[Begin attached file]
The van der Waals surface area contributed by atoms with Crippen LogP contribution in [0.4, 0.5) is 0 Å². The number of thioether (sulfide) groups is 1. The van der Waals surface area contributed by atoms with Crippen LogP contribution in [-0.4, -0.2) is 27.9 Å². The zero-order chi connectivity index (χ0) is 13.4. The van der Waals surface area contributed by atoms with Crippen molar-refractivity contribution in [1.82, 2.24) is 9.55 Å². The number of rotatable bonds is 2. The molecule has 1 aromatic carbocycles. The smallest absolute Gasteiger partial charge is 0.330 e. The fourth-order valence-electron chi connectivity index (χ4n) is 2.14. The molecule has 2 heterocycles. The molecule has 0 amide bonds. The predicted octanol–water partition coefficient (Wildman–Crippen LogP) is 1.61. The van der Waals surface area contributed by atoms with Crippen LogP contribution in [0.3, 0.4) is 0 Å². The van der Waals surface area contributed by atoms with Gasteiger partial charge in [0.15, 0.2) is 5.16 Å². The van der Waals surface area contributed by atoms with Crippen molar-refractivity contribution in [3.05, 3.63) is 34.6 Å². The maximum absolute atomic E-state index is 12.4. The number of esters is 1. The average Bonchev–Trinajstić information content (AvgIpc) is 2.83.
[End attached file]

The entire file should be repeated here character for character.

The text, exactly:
The van der Waals surface area contributed by atoms with Crippen LogP contribution in [0.4, 0.5) is 0 Å². The number of thioether (sulfide) groups is 1. The van der Waals surface area contributed by atoms with Crippen LogP contribution in [-0.4, -0.2) is 27.9 Å². The zero-order chi connectivity index (χ0) is 13.4. The van der Waals surface area contributed by atoms with Crippen molar-refractivity contribution in [1.82, 2.24) is 9.55 Å². The number of rotatable bonds is 2. The molecule has 1 aromatic carbocycles. The smallest absolute Gasteiger partial charge is 0.330 e. The fourth-order valence-electron chi connectivity index (χ4n) is 2.14. The molecule has 2 heterocycles. The molecule has 0 amide bonds. The predicted octanol–water partition coefficient (Wildman–Crippen LogP) is 1.61. The van der Waals surface area contributed by atoms with Crippen LogP contribution in [0.3, 0.4) is 0 Å². The van der Waals surface area contributed by atoms with Gasteiger partial charge in [0.15, 0.2) is 5.16 Å². The van der Waals surface area contributed by atoms with Crippen molar-refractivity contribution in [3.05, 3.63) is 34.6 Å². The maximum absolute atomic E-state index is 12.4. The number of esters is 1. The average Bonchev–Trinajstić information content (AvgIpc) is 2.83.